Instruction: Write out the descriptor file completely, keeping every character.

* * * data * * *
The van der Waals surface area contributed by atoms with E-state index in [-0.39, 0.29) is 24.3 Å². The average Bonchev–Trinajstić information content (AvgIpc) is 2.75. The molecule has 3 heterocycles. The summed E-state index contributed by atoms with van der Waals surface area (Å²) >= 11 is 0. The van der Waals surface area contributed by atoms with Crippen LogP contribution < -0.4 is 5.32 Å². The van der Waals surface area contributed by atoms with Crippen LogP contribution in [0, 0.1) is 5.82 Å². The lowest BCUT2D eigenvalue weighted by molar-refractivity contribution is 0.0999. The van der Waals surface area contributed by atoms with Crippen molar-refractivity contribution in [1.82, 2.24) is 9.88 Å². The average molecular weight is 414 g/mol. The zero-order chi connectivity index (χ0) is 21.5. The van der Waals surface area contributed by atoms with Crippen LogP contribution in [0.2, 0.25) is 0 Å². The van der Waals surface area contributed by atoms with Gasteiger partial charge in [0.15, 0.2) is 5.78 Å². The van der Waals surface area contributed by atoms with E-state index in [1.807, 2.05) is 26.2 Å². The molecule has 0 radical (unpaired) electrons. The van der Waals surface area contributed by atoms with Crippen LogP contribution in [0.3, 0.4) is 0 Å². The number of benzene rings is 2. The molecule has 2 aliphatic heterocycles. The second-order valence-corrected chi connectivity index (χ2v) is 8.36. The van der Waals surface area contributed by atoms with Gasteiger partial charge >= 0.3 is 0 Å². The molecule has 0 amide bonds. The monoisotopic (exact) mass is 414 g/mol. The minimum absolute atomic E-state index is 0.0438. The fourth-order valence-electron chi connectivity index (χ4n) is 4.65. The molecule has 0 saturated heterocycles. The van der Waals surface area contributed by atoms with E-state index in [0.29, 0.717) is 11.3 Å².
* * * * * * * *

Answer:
The van der Waals surface area contributed by atoms with E-state index in [-0.39, 0.29) is 24.3 Å². The average Bonchev–Trinajstić information content (AvgIpc) is 2.75. The molecule has 3 heterocycles. The summed E-state index contributed by atoms with van der Waals surface area (Å²) >= 11 is 0. The van der Waals surface area contributed by atoms with Crippen LogP contribution < -0.4 is 5.32 Å². The van der Waals surface area contributed by atoms with Crippen LogP contribution in [0, 0.1) is 5.82 Å². The lowest BCUT2D eigenvalue weighted by molar-refractivity contribution is 0.0999. The van der Waals surface area contributed by atoms with Crippen molar-refractivity contribution in [1.82, 2.24) is 9.88 Å². The average molecular weight is 414 g/mol. The zero-order chi connectivity index (χ0) is 21.5. The van der Waals surface area contributed by atoms with Crippen LogP contribution in [0.2, 0.25) is 0 Å². The van der Waals surface area contributed by atoms with Gasteiger partial charge in [0.15, 0.2) is 5.78 Å². The van der Waals surface area contributed by atoms with E-state index in [1.807, 2.05) is 26.2 Å². The molecule has 0 radical (unpaired) electrons. The van der Waals surface area contributed by atoms with Crippen LogP contribution in [0.3, 0.4) is 0 Å². The number of benzene rings is 2. The molecule has 2 aliphatic heterocycles. The second-order valence-corrected chi connectivity index (χ2v) is 8.36. The van der Waals surface area contributed by atoms with Gasteiger partial charge >= 0.3 is 0 Å². The molecule has 0 amide bonds. The monoisotopic (exact) mass is 414 g/mol. The minimum absolute atomic E-state index is 0.0438. The fourth-order valence-electron chi connectivity index (χ4n) is 4.65. The molecule has 0 saturated heterocycles. The van der Waals surface area contributed by atoms with E-state index in [0.29, 0.717) is 11.3 Å².